1. It’s maybe not the best-run organization in the world. Although it stands for National Association of Stock Car Auto Racing, Nascar is not so much an association as a family business, with the descendants of founder Bill France Sr. running the show. Grandson Brian France is chairman and chief executive officer. His older sister Lesa France Kennedy is CEO of International Speedway, the biggest track operator. Their uncle Jim France is chairman of International Speedway and, according to an article published in the Wall Street Journal in February, owner of at least half of Nascar. His late brother, Bill France Jr., who led Nascar to national prominence, split his 50 percent stake between Brian and Lesa, but Brian reportedly sold most or all of his share a decade ago (to whom the Journal did not say). A simple if secretive chain of command has thus been replaced by a complicated but if anything more secretive one. “Who’s running Nascar?” legendary former racer and current car owner Richard Petty asked last year. “Where does the buck stop?” Owners such as Petty don’t make nearly enough from Nascar to pay their bills, so they need to sign up car sponsors to get by. That has been getting harder to do as interest in Nascar wanes; the eventual winner of the Brickyard 400, Kasey Kahne, may lose his car soon due to lack of sponsorship. Early last year, Nascar did give the owners a more substantial stake in the system by granting them charters similar to team franchises in other pro sports, which may help. Still, it all seems pretty complicated. Then again, so is Major League Baseball.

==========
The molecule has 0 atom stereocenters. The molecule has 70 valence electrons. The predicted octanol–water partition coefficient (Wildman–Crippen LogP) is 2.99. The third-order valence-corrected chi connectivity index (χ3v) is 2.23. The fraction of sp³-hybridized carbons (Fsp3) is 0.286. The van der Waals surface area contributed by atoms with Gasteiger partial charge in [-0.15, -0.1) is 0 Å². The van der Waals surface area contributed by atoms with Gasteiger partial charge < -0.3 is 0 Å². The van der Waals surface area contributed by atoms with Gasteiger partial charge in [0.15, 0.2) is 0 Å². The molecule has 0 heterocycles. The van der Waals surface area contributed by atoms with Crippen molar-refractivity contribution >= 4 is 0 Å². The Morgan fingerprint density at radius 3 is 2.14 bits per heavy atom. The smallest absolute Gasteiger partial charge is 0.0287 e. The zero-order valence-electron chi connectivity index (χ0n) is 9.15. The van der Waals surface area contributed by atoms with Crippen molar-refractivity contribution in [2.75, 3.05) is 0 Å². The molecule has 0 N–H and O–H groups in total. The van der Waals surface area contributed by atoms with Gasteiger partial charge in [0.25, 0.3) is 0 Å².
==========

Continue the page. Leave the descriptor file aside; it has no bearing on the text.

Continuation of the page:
2. It’s the economy’s fault. “The economic downturn in 2009 hurt Nascar probably more than any other sport because of the dependence on sponsorship, and because our race fans travel greater distances to our events,” Nascar’s chief marketing officer told Canada’s Globe and Mail early this year. A related argument is that Nascar’s core audience is the white working class and, as we’ve been hearing a lot over the past year, things haven’t been going so great for the white working class. You might say that the same economic forces that helped propel Donald Trump into the White House (Nascar CEO Brian France was an early Trump supporter) have been keeping people from going to Nascar races. But that doesn’t explain why TV ratings have plummeted, too, unless you believe that all the former Nascar watchers are now addicted to cable-news political coverage instead.

3. Nascar got boring. The national media first really began paying attention to Nascar after a 1965 Tom Wolfe article in Esquire titled “The Last American Hero Is Junior Johnson. Yes!”